Why Corporal Punishments In Schools Should Stop; U.S. Education Secretary John King Calls For Supportive, Effective Disciplinary Measures

By Avery McClaren, Parent Herald November 24, 03:24 am

U.S. Education Secretary John King addresses the educational facilities to refrain from violent measures such as hitting or paddling as means of tackling child problems or behaviors. The U.S. Education Secretary believes corporal punishment can do more harm than good.

In a "Dear Colleague" letter being issued, King asks educators to "eliminate this practice from your schools, and instead promote supportive, effective disciplinary measures," USA Today quotes. Students often exposed to violence may be urged to behave better and follow the rules but in the long run, the children may miss the essence of discipline, misinterpret them and worse, resort to violence as a way of getting what they want.

What King connotes is a more intellectual approach, making the youngsters comprehend what they've done wrong and talking to them about their mistakes. A timeout, for example, is a mode of punishment with no physical injury to the child yet yielding a clear understanding of how they've acted badly.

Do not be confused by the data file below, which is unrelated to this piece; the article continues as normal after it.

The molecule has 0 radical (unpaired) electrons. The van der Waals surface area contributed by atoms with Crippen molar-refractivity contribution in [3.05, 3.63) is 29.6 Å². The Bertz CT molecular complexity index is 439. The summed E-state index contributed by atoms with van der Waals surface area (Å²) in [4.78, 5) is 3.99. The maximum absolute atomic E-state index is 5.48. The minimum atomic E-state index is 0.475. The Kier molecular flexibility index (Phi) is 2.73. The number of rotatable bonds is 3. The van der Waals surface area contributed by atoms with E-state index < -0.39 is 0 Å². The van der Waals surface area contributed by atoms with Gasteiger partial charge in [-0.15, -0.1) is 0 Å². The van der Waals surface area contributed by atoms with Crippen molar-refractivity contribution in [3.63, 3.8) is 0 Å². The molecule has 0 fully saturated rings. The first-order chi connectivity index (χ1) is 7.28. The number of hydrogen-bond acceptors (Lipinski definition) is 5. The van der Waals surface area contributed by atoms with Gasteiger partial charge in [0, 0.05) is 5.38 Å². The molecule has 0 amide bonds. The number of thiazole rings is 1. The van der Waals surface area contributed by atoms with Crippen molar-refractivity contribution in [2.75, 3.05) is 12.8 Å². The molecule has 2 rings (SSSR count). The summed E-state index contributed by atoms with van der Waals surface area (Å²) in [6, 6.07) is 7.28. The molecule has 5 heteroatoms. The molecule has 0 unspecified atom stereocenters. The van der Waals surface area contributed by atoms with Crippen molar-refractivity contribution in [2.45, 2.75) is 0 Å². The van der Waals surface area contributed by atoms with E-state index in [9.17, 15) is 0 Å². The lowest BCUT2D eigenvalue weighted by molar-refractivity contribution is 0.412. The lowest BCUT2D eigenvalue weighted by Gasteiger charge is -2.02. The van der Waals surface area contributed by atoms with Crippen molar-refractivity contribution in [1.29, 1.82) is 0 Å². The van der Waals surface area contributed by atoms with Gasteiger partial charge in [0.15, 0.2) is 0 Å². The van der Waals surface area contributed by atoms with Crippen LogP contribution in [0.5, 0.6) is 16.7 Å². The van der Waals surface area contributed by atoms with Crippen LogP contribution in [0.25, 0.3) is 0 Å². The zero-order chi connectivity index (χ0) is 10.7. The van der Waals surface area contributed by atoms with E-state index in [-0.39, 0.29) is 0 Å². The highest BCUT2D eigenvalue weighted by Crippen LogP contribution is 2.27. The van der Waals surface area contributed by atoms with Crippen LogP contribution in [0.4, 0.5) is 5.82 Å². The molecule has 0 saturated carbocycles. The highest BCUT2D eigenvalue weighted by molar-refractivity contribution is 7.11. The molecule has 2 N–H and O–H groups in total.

There's so much more that corporal punishment does to a student than what's skin deep. The bruises and the pain may hurt a lot but will eventually go away. What these kids won't forget is how they've been scared or shocked to have been penalized in such manner.

According to The Telegraph, smacking kids, instead of using non-physical punishments, reduces their emotional intelligence and "executive functioning ability," which allows people to think on the spot and modify one's behavior when necessary. The statistics on who receive the most blows of corporal punishment are heartbreaking and most of these occur in the south and the west.

Children of color are 51 percent more likely to be penalized this way despite that fact that they are on school districts that have more white children enrolled. What's worse, male students and students with disabilities are also substantially more likely to receive corporal punishment than their peers, notes Huffington Post.

Meanwhile, King strongly comments that these data and disparities, especially pertaining to the plight of students with disabilities, shock the conscience. What are your thoughts on corporal punishments? Share them below.

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